The Nepali Times reports…

Nearly 50 years after the United States government forced Nepal to ban the cultivation and use of cannabis, MP Sher Bahadur Tamang is on a crusade to have it legalised. The ban led to the impoverishment of Nepal’s poorest communities by eliminating this important cash crop. Driving it underground led to the formation of a police-politician nexus, and may have contributed to the rise of the Maoist insurgency decades later. 

In this interview on the Saglo Samaj tv magazine program, Tamang tells host Kanak Mani Dixit how his Cannabis Cultivation (Management) Act could benefit Nepalis.

Kanak Mani Dixit: What led you to register the bill to allow the legalisation of marijuana?

Sher Bahadur Tamang: Throughout this campaign, we worked with many researchers and experts realised the great medicinal and economic value of cannabis. After feedback from the research team, we tabled this bill in Parliament. We believe this is one of the ways to alleviate rural poverty. It also comes at a time when there is a push internationally to legalise not just medicinal marijuana, and the use of the plant for many purposes, including recreational cannabis.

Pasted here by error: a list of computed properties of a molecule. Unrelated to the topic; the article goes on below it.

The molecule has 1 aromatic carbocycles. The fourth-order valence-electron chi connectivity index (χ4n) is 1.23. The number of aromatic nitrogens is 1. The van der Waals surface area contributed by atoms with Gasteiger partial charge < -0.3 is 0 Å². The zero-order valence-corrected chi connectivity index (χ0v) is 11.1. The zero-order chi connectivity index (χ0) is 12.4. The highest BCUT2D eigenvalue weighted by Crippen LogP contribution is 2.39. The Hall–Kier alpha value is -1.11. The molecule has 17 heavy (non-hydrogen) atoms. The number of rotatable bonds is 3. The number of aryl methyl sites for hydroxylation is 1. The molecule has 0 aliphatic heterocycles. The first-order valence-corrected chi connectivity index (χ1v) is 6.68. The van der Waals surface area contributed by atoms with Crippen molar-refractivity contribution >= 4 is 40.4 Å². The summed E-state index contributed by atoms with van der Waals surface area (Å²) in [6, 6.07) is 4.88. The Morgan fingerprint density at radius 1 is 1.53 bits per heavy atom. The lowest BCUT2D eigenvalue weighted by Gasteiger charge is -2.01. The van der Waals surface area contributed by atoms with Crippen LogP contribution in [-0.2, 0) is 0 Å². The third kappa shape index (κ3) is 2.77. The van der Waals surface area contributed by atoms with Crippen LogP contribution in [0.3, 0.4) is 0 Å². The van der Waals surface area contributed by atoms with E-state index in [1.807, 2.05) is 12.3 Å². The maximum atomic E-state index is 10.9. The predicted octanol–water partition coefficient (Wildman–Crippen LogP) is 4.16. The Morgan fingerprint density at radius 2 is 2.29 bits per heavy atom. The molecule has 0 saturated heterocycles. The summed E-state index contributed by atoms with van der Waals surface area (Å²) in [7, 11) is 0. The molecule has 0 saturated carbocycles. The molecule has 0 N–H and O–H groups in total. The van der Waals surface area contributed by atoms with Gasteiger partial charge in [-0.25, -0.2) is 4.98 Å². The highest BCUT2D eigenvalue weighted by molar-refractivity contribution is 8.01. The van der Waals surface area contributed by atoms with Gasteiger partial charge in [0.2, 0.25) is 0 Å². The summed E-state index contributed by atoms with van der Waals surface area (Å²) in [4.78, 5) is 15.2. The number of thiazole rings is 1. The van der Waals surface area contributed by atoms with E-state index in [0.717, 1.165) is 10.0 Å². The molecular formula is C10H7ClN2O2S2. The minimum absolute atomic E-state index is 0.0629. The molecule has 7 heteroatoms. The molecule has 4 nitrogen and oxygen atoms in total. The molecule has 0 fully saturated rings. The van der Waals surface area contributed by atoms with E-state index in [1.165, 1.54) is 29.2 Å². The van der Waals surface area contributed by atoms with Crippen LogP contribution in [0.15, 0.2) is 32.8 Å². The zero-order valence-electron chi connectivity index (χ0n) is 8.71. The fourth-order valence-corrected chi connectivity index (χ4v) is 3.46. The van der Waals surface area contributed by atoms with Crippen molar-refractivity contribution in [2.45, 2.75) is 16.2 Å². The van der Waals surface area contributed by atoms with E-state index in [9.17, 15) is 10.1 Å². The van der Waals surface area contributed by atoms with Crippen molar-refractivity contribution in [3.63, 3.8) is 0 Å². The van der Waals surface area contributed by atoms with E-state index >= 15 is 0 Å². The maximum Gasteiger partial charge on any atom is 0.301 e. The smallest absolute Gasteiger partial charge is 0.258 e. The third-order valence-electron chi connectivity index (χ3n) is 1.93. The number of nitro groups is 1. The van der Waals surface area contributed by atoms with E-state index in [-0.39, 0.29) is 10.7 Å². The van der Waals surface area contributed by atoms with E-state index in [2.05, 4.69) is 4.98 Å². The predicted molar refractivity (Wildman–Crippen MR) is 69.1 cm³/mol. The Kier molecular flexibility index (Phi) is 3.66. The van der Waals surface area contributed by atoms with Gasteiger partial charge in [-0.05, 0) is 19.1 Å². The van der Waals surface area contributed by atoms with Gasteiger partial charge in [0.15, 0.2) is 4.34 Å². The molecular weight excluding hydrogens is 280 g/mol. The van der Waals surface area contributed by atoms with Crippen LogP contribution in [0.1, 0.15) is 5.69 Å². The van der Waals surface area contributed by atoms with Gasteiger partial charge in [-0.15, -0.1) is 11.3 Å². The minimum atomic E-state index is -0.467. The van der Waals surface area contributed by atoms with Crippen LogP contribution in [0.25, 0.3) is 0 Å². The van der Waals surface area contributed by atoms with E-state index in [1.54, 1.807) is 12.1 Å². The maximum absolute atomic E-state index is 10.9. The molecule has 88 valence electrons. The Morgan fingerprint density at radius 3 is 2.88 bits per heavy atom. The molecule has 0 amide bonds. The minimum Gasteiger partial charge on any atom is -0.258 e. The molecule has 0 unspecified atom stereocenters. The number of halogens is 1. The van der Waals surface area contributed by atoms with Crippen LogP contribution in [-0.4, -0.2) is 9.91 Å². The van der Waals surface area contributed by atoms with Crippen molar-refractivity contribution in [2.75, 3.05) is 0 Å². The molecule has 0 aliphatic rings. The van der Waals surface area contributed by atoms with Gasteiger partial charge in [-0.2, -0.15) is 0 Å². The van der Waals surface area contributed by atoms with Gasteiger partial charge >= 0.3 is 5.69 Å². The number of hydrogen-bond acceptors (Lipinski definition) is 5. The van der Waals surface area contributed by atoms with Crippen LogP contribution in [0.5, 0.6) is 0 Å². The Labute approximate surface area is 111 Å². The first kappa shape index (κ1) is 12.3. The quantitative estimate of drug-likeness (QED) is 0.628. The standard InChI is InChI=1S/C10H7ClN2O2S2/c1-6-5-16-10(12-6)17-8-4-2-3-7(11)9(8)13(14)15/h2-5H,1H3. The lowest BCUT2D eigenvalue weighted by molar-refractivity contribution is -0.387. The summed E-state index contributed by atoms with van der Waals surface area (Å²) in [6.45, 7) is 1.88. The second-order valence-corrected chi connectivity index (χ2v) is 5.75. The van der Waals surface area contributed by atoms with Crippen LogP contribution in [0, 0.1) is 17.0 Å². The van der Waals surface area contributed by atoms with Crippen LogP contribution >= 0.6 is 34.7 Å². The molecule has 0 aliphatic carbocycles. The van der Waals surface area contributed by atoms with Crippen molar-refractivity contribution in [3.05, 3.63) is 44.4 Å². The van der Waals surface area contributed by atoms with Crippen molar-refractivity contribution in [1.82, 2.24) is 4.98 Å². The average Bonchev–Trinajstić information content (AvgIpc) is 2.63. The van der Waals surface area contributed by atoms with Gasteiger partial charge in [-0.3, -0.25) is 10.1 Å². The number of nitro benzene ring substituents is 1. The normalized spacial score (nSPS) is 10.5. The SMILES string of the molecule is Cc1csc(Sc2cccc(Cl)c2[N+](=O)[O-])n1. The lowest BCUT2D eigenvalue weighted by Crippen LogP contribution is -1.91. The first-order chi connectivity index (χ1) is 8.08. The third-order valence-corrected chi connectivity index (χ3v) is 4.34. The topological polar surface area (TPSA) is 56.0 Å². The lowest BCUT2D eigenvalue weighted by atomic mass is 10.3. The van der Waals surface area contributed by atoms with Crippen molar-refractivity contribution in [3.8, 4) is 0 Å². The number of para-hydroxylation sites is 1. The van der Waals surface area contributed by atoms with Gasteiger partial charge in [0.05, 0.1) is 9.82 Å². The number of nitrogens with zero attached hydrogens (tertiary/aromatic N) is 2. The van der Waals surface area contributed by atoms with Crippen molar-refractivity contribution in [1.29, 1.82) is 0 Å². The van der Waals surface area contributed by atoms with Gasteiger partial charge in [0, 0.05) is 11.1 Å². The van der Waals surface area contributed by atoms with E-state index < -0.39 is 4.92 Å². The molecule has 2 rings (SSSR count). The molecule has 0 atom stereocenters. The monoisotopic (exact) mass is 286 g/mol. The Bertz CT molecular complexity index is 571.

Why did you have to register a private bill in Parliament?

We met with political leaders and parliamentarians, as well as members of the general public, after we introduced the bill. The 1976 law banned cannabis, criminalising its use. A significant number of the general public view recreational use of cannabis as being wrong and the users are condemned as गंजेडी drug addicts. We sought to counter that belief and create a conversation around the many benefits of cannabis. At a time when marijuana use is gradually becoming more and more open and legal globally, the discourse is also gaining momentum quickly here at home.

Cannabis has been an integral part of Nepal’s social and cultural life, but it has carried a very negative connotation after the ban. Why?

We worship Lord Shiva, a wise deity who recognised the great medicinal value of cannabis. Over the last 45 years, we were duped into believing that cannabis was harmful.

How would this bill lift Nepalis from poverty?

There is a competitive international market for cannabis. The country that forced us to ban the crop is now legalising or decriminalising it. Marijuana has been legalised for recreational use in countries like Canada and Uruguay, and for medical use in Thailand. But all of these countries need to cultivate the plants in controlled environments in massive greenhouses, which means the production costs are high. Nepal, however, has the right climate and soil conditions for marijuana cultivation, which means our produce will be organic. Moreover, Purple Haze, a more potent type of marijuana which grows in the Himalayan region of Nepal, is extremely valuable and could be an important cash crop.

I believe that the United Nations will make marijuana legal and even encourage the world to plant it widely within our lifetime. The wide-ranging benefits are too important to ignore.

Read the full interview at

Why Nepal must legalise cannabis